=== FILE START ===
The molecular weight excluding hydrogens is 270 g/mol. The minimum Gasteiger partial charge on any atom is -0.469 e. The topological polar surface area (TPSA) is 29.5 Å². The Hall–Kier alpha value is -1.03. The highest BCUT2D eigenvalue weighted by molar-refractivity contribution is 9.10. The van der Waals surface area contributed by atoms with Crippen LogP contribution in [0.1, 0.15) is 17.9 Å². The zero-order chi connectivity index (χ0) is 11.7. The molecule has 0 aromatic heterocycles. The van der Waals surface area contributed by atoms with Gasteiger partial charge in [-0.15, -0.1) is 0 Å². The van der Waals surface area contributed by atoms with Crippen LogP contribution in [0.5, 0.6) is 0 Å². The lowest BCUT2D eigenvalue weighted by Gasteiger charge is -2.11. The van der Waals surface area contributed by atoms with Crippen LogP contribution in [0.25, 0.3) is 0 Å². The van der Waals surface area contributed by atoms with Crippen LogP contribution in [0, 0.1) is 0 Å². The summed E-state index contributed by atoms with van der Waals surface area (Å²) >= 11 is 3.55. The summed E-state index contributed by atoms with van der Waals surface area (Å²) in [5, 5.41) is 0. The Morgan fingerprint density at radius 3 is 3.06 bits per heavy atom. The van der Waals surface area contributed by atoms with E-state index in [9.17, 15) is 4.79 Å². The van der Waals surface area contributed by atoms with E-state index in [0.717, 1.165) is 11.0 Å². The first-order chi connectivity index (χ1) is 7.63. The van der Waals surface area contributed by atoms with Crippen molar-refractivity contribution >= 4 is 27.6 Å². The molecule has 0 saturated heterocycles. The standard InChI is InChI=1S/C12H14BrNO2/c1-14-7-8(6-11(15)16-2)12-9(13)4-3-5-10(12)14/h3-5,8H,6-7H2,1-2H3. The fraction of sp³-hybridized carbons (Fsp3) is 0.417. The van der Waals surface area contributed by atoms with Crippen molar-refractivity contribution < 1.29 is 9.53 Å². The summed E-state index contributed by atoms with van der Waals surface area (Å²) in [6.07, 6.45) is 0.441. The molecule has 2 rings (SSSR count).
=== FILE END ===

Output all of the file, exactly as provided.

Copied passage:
The molecular weight excluding hydrogens is 270 g/mol. The minimum Gasteiger partial charge on any atom is -0.469 e. The topological polar surface area (TPSA) is 29.5 Å². The Hall–Kier alpha value is -1.03. The highest BCUT2D eigenvalue weighted by molar-refractivity contribution is 9.10. The van der Waals surface area contributed by atoms with Crippen LogP contribution in [0.1, 0.15) is 17.9 Å². The zero-order chi connectivity index (χ0) is 11.7. The molecule has 0 aromatic heterocycles. The van der Waals surface area contributed by atoms with Gasteiger partial charge in [-0.15, -0.1) is 0 Å². The van der Waals surface area contributed by atoms with Crippen LogP contribution in [0.5, 0.6) is 0 Å². The lowest BCUT2D eigenvalue weighted by Gasteiger charge is -2.11. The van der Waals surface area contributed by atoms with Crippen LogP contribution in [0.25, 0.3) is 0 Å². The van der Waals surface area contributed by atoms with Crippen LogP contribution in [0, 0.1) is 0 Å². The summed E-state index contributed by atoms with van der Waals surface area (Å²) >= 11 is 3.55. The summed E-state index contributed by atoms with van der Waals surface area (Å²) in [5, 5.41) is 0. The Morgan fingerprint density at radius 3 is 3.06 bits per heavy atom. The van der Waals surface area contributed by atoms with E-state index in [9.17, 15) is 4.79 Å². The van der Waals surface area contributed by atoms with E-state index in [0.717, 1.165) is 11.0 Å². The first-order chi connectivity index (χ1) is 7.63. The van der Waals surface area contributed by atoms with Crippen molar-refractivity contribution >= 4 is 27.6 Å². The molecule has 0 saturated heterocycles. The standard InChI is InChI=1S/C12H14BrNO2/c1-14-7-8(6-11(15)16-2)12-9(13)4-3-5-10(12)14/h3-5,8H,6-7H2,1-2H3. The fraction of sp³-hybridized carbons (Fsp3) is 0.417. The van der Waals surface area contributed by atoms with Crippen molar-refractivity contribution < 1.29 is 9.53 Å². The summed E-state index contributed by atoms with van der Waals surface area (Å²) in [6.07, 6.45) is 0.441. The molecule has 2 rings (SSSR count).